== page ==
Matching classical HLA alleles between donor and recipient is an important factor in avoiding adverse immunological effects in HSCT. Siblings with no differences in HLA alleles, either due to identical-by-state or identical-by-descent status, are considered to be optimal donors. We carried out a retrospective genomic sequence and SNP analysis of 336 fully HLA-A, -B, -DRB1 matched and 14 partially HLA-matched sibling HSCT pairs to determine the level of undetected mismatching within the MHC segment as well as to map their recombination sites. The genomic sequence of 34 genes locating in the MHC region revealed allelic mismatching at 1 to 8 additional genes in partially HLA-matched pairs. Also, fully matched pairs were found to have mismatching either at HLA-DPB1 or at non-HLA region within the MHC segment. Altogether, 3.9% of fully HLA-matched HSCT pairs had large genomic mismatching in the MHC segment. Recombination sites mapped to certain restricted locations. The number of mismatched nucleotides correlated with the risk of GvHD supporting the central role of full HLA matching in HSCT. High-density genome analysis revealed that fully HLA-matched siblings may not have identical MHC segments and even single allelic mismatching at any classical HLA gene often implies larger genomic differences along MHC.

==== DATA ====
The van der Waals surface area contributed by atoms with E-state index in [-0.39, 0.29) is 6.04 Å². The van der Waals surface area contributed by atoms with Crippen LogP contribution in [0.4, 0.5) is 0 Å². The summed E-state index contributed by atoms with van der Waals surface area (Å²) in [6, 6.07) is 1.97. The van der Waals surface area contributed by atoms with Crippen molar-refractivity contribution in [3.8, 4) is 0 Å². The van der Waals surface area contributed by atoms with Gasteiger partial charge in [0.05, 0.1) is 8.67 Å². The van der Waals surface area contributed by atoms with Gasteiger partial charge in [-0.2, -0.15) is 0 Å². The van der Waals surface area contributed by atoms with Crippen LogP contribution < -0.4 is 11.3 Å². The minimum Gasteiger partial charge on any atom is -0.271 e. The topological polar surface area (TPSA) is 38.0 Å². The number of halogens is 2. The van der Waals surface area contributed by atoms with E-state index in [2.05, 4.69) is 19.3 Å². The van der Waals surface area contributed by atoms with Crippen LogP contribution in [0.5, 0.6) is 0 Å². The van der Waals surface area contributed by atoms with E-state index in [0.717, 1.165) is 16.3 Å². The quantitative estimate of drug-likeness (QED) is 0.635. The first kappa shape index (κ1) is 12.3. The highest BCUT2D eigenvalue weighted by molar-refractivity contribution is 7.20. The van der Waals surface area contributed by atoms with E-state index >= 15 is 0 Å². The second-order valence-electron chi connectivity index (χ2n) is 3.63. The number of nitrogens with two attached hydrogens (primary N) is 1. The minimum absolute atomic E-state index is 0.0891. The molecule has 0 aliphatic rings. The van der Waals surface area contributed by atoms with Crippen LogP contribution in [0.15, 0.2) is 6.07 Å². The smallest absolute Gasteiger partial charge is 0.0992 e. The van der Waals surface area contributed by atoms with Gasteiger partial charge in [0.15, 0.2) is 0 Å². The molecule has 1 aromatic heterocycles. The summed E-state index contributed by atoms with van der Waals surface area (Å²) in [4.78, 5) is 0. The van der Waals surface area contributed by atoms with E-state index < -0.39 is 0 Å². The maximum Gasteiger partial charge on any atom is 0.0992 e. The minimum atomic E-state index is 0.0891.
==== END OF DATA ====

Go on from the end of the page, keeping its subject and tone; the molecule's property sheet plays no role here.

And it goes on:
Matching human leukocyte antigen (HLA) alleles between the donor and recipient of hematopoietic stem cell transplantation (HSCT) is crucial to reduce the risk of graft-versus-host disease (GvHD), a major life-threatening complication of HSCT. The donor search usually begins by HLA genotyping of immediate family members to find an HLA-identical sibling that is considered to be an optimal donor in the HSCT setting. Due to the low rate of intra-major histocompatibility complex (MHC) recombination, a patient and a sibling donor have a 25% chance to be HLA identical, i.e., they share the same two HLA haplotypes.